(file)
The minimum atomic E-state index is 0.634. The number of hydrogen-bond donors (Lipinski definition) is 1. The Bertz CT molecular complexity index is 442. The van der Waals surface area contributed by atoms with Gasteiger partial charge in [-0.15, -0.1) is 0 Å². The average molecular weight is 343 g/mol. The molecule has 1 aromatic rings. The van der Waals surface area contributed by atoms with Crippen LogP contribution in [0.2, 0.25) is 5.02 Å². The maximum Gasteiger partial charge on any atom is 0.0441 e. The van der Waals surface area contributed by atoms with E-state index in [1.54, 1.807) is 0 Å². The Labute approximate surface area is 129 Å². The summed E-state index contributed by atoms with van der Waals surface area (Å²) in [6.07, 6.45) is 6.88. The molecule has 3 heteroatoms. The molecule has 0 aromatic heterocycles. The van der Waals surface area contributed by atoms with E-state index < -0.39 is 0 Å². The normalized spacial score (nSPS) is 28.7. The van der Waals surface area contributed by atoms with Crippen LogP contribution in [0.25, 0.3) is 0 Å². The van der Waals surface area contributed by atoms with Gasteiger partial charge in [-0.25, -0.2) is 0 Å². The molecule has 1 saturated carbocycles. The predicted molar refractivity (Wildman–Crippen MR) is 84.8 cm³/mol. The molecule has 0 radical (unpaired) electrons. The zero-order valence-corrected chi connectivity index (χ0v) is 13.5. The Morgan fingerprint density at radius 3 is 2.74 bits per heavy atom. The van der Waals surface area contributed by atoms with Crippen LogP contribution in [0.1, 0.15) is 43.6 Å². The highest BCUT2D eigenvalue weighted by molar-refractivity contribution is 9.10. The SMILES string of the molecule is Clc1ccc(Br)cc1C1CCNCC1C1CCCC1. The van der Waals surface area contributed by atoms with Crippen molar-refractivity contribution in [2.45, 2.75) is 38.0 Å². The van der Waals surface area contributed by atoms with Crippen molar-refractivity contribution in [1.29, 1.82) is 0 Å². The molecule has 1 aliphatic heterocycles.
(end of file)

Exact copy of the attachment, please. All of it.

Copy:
The minimum atomic E-state index is 0.634. The number of hydrogen-bond donors (Lipinski definition) is 1. The Bertz CT molecular complexity index is 442. The van der Waals surface area contributed by atoms with Gasteiger partial charge in [-0.15, -0.1) is 0 Å². The average molecular weight is 343 g/mol. The molecule has 1 aromatic rings. The van der Waals surface area contributed by atoms with Crippen LogP contribution in [0.2, 0.25) is 5.02 Å². The maximum Gasteiger partial charge on any atom is 0.0441 e. The van der Waals surface area contributed by atoms with E-state index in [1.54, 1.807) is 0 Å². The Labute approximate surface area is 129 Å². The summed E-state index contributed by atoms with van der Waals surface area (Å²) in [6.07, 6.45) is 6.88. The molecule has 3 heteroatoms. The molecule has 0 aromatic heterocycles. The van der Waals surface area contributed by atoms with E-state index < -0.39 is 0 Å². The normalized spacial score (nSPS) is 28.7. The van der Waals surface area contributed by atoms with Crippen LogP contribution in [0.25, 0.3) is 0 Å². The van der Waals surface area contributed by atoms with Gasteiger partial charge in [-0.25, -0.2) is 0 Å². The molecule has 1 saturated carbocycles. The predicted molar refractivity (Wildman–Crippen MR) is 84.8 cm³/mol. The molecule has 0 radical (unpaired) electrons. The zero-order valence-corrected chi connectivity index (χ0v) is 13.5. The Morgan fingerprint density at radius 3 is 2.74 bits per heavy atom. The van der Waals surface area contributed by atoms with Crippen LogP contribution in [0.1, 0.15) is 43.6 Å². The highest BCUT2D eigenvalue weighted by molar-refractivity contribution is 9.10. The SMILES string of the molecule is Clc1ccc(Br)cc1C1CCNCC1C1CCCC1. The van der Waals surface area contributed by atoms with Crippen molar-refractivity contribution in [2.45, 2.75) is 38.0 Å². The van der Waals surface area contributed by atoms with Crippen molar-refractivity contribution in [1.29, 1.82) is 0 Å². The molecule has 1 aliphatic heterocycles.